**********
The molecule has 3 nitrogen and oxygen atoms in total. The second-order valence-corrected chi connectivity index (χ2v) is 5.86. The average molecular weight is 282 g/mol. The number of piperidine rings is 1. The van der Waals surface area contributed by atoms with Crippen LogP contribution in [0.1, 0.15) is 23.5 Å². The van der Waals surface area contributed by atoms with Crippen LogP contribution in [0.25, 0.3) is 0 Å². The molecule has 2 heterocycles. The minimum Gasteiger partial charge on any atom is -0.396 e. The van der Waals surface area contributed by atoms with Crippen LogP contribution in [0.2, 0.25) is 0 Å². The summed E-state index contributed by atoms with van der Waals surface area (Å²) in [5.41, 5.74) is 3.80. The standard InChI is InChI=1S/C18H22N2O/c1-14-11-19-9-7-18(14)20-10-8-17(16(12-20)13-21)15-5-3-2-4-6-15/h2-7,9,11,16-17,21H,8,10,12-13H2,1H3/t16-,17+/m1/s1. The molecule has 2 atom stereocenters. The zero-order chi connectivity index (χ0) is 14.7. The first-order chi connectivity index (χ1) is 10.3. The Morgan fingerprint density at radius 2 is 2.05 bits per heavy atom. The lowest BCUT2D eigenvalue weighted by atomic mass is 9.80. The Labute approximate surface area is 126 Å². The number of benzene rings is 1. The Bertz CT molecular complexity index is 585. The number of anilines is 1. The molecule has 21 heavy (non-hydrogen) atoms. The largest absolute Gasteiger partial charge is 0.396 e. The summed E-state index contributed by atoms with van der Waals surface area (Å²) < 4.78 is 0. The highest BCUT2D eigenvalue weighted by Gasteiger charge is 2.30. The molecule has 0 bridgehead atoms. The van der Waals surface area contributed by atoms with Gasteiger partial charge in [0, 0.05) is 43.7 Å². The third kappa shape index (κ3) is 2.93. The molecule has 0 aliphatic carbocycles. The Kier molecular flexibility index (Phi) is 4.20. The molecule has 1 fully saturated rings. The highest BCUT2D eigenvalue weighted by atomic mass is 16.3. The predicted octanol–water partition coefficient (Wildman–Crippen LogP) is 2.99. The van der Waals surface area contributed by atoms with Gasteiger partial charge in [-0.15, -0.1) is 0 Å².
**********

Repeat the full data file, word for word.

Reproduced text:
The molecule has 3 nitrogen and oxygen atoms in total. The second-order valence-corrected chi connectivity index (χ2v) is 5.86. The average molecular weight is 282 g/mol. The number of piperidine rings is 1. The van der Waals surface area contributed by atoms with Crippen LogP contribution in [0.1, 0.15) is 23.5 Å². The van der Waals surface area contributed by atoms with Crippen LogP contribution in [0.25, 0.3) is 0 Å². The molecule has 2 heterocycles. The minimum Gasteiger partial charge on any atom is -0.396 e. The van der Waals surface area contributed by atoms with Crippen LogP contribution in [0.2, 0.25) is 0 Å². The summed E-state index contributed by atoms with van der Waals surface area (Å²) in [5.41, 5.74) is 3.80. The standard InChI is InChI=1S/C18H22N2O/c1-14-11-19-9-7-18(14)20-10-8-17(16(12-20)13-21)15-5-3-2-4-6-15/h2-7,9,11,16-17,21H,8,10,12-13H2,1H3/t16-,17+/m1/s1. The molecule has 2 atom stereocenters. The zero-order chi connectivity index (χ0) is 14.7. The first-order chi connectivity index (χ1) is 10.3. The Morgan fingerprint density at radius 2 is 2.05 bits per heavy atom. The lowest BCUT2D eigenvalue weighted by atomic mass is 9.80. The Labute approximate surface area is 126 Å². The number of benzene rings is 1. The Bertz CT molecular complexity index is 585. The number of anilines is 1. The molecule has 21 heavy (non-hydrogen) atoms. The largest absolute Gasteiger partial charge is 0.396 e. The summed E-state index contributed by atoms with van der Waals surface area (Å²) < 4.78 is 0. The highest BCUT2D eigenvalue weighted by Gasteiger charge is 2.30. The molecule has 0 bridgehead atoms. The van der Waals surface area contributed by atoms with Gasteiger partial charge in [0, 0.05) is 43.7 Å². The third kappa shape index (κ3) is 2.93. The molecule has 0 aliphatic carbocycles. The Kier molecular flexibility index (Phi) is 4.20. The molecule has 1 fully saturated rings. The highest BCUT2D eigenvalue weighted by atomic mass is 16.3. The predicted octanol–water partition coefficient (Wildman–Crippen LogP) is 2.99. The van der Waals surface area contributed by atoms with Gasteiger partial charge in [-0.15, -0.1) is 0 Å².